• Designate technique role models and study the pros. Watch professional musicians on your instrument whose technique you admire and garner what information you can about their tactics. Many famous musicians have already written about their own warm-up routines and technique advice, so incorporate their suggestions into your practice. You can also contact them and/or schedule a lesson to get individualized advice for your technical and musical goals.

Technique Hindrances

  • Going too fast too soon. Building great technique is a lot like going to the gym. Let’s say you decide to start weightlifting. You’d probably go to the gym and start with 5-lb weights (or maybe more if you don’t have weak arms like I do), which you’d use for several days or weeks until you build up the requisite muscle mass to move up to the 10-lb weights. You’d repeat the process as you gradually increased the physical demands until you reached your goal weight to lift. Makes sense, non? So why do so many musicians treat technique-building like a sprint instead of a marathon? You must give your muscles time to develop and get used to the physical demands you are placing upon your fingers, hands, wrists, and arms. Technique building is really just musical muscle-building, and if you’re not careful, not only will you hinder your technique, but you could also face some serious musical injuries.
  • Not using a metronome. So much of music is subjective – sound and interpretation, for example. But the metronome is a great barometer for technical development and improvement. By regularly using a metronome to track your technical progress, you can clearly see how much faster you’ve gotten on a particular passage or study.
  • Not changing it up now and then. A lot of musicians master a few technical studies…and use them for way too long. One of the secrets to developing great technique is alternating technical exercises to keep the muscles engaged and sprightly. Going back to our gym analogy: you should have several reliable rotations to exercise different parts of your body. Or, in our case, different technical shortcomings. For clarinet, I have exercises for left hand, right hand, scales/arpeggios, throat tones, altissimo, and general technique-builders, which I rotate regularly.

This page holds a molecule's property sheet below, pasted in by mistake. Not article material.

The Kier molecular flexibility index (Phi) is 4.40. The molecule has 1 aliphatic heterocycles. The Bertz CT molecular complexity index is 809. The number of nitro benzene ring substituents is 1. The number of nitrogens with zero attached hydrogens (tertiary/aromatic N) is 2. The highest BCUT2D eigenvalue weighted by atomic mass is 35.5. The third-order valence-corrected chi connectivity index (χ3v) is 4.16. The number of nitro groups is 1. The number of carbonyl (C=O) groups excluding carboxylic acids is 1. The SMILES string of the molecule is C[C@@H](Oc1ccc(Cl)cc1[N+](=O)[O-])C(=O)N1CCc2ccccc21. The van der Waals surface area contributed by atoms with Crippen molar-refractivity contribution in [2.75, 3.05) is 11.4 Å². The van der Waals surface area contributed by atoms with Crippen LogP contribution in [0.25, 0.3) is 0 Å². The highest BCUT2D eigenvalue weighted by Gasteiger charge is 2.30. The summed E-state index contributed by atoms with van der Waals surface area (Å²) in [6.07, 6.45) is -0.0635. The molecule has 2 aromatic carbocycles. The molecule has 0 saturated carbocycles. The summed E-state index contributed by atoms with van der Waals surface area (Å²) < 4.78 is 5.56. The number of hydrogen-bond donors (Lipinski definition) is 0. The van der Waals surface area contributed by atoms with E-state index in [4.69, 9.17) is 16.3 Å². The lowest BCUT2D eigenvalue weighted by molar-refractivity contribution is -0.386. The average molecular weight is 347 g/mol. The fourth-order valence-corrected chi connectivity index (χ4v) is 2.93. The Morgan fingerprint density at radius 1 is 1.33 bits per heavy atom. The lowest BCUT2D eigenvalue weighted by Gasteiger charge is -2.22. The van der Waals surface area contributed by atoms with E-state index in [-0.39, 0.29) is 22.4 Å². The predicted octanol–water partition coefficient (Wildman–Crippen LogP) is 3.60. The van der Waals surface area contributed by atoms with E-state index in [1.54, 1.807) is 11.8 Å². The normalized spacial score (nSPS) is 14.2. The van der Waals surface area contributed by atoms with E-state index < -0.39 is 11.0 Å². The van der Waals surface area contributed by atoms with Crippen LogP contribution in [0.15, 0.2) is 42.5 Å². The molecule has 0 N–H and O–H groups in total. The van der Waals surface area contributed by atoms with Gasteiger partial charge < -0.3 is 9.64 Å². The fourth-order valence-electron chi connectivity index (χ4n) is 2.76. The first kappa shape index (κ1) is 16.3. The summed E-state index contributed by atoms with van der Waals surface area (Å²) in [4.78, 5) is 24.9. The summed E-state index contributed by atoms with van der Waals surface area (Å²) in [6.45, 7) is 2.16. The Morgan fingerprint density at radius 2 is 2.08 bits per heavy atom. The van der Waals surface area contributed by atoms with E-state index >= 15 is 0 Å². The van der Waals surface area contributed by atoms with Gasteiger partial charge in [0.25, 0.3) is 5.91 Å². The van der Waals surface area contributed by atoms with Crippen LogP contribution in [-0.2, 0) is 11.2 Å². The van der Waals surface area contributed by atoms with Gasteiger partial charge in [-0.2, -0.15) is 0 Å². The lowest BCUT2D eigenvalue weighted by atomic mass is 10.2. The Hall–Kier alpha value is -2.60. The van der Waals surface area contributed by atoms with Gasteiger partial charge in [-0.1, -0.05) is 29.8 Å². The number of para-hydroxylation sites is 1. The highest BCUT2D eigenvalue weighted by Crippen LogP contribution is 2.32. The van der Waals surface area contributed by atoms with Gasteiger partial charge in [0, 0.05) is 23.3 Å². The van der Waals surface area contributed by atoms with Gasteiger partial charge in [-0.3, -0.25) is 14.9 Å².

• Equating technique with purely speed. Look, don’t get me wrong – speed and technical agility is definitely high up on my wish list of clarinet improvements, but this shouldn’t be the only factor you consider for technique. Great technique is a mixture of agility, nimbleness, flexibility, lightness (or lack of physical tension), smoothness, connection, and the ability to seamlessly utilize all these elements simultaneously. Speed is important, but not at the expense of any of these other considerations.

My favorite clarinet books for technique

Over the years, I’ve found these books to be tried and true throughout my technical journey.

  • Paul Jeanjean Vademecum du clarinettiste. The trill studies are always on my daily warm-up routine, and I alternate between the left and right hand studies.
  • Carl Baermann Complete Method for Clarinet, Op. 63 Division III. This is one of my all-time favorite scale books. I love it so much I even created the Baermann Boot Camp for you to complete in just a month!
  • Fritz Kroepsch 416 Progressive Daily Studies. Challenging but harmonically pleasing, these short exercises will help you develop more solid technique in every key signature. (I also made the Kroepsch Boot Camp if you’d like to complete all four volumes in one month!)

I hope these tips and tricks help. As always, good luck and happy practicing!